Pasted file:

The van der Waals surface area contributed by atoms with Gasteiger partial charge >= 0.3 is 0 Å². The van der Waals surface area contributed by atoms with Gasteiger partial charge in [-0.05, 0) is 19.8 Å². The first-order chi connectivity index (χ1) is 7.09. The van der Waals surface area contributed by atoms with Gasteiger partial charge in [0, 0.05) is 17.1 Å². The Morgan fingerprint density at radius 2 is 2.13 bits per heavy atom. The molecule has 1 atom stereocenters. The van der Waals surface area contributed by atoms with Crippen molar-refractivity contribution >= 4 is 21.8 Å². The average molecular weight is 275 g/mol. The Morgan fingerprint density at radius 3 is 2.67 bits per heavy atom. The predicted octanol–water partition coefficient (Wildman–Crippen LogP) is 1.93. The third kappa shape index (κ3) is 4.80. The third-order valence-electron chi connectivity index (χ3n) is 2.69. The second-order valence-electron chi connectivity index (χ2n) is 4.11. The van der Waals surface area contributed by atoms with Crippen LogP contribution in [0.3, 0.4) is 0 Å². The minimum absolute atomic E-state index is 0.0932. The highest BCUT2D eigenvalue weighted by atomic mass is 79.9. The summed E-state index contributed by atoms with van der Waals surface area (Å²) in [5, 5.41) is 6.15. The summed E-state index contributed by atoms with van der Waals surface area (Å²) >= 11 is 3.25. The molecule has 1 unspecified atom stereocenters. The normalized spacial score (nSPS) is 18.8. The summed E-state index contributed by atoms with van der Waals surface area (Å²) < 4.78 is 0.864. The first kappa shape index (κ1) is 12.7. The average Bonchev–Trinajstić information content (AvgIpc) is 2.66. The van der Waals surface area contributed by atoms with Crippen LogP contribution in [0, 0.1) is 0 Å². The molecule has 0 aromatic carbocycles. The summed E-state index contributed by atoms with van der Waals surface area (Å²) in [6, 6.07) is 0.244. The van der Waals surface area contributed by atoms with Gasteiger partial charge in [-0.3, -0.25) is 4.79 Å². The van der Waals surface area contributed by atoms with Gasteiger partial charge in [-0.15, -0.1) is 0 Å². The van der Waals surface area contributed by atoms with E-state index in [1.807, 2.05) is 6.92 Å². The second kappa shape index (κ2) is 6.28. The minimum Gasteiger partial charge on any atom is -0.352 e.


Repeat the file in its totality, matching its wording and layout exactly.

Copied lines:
The van der Waals surface area contributed by atoms with Gasteiger partial charge >= 0.3 is 0 Å². The van der Waals surface area contributed by atoms with Gasteiger partial charge in [-0.05, 0) is 19.8 Å². The first-order chi connectivity index (χ1) is 7.09. The van der Waals surface area contributed by atoms with Gasteiger partial charge in [0, 0.05) is 17.1 Å². The Morgan fingerprint density at radius 2 is 2.13 bits per heavy atom. The molecule has 1 atom stereocenters. The van der Waals surface area contributed by atoms with Crippen molar-refractivity contribution >= 4 is 21.8 Å². The average molecular weight is 275 g/mol. The Morgan fingerprint density at radius 3 is 2.67 bits per heavy atom. The predicted octanol–water partition coefficient (Wildman–Crippen LogP) is 1.93. The third kappa shape index (κ3) is 4.80. The third-order valence-electron chi connectivity index (χ3n) is 2.69. The second-order valence-electron chi connectivity index (χ2n) is 4.11. The van der Waals surface area contributed by atoms with Crippen LogP contribution in [0.3, 0.4) is 0 Å². The minimum absolute atomic E-state index is 0.0932. The highest BCUT2D eigenvalue weighted by atomic mass is 79.9. The summed E-state index contributed by atoms with van der Waals surface area (Å²) in [5, 5.41) is 6.15. The summed E-state index contributed by atoms with van der Waals surface area (Å²) >= 11 is 3.25. The molecule has 1 unspecified atom stereocenters. The normalized spacial score (nSPS) is 18.8. The summed E-state index contributed by atoms with van der Waals surface area (Å²) < 4.78 is 0.864. The first kappa shape index (κ1) is 12.7. The average Bonchev–Trinajstić information content (AvgIpc) is 2.66. The van der Waals surface area contributed by atoms with Crippen LogP contribution in [0, 0.1) is 0 Å². The molecule has 0 aromatic carbocycles. The summed E-state index contributed by atoms with van der Waals surface area (Å²) in [6, 6.07) is 0.244. The van der Waals surface area contributed by atoms with Gasteiger partial charge in [-0.3, -0.25) is 4.79 Å². The van der Waals surface area contributed by atoms with Gasteiger partial charge in [-0.15, -0.1) is 0 Å². The van der Waals surface area contributed by atoms with E-state index in [1.807, 2.05) is 6.92 Å². The second kappa shape index (κ2) is 6.28. The minimum Gasteiger partial charge on any atom is -0.352 e.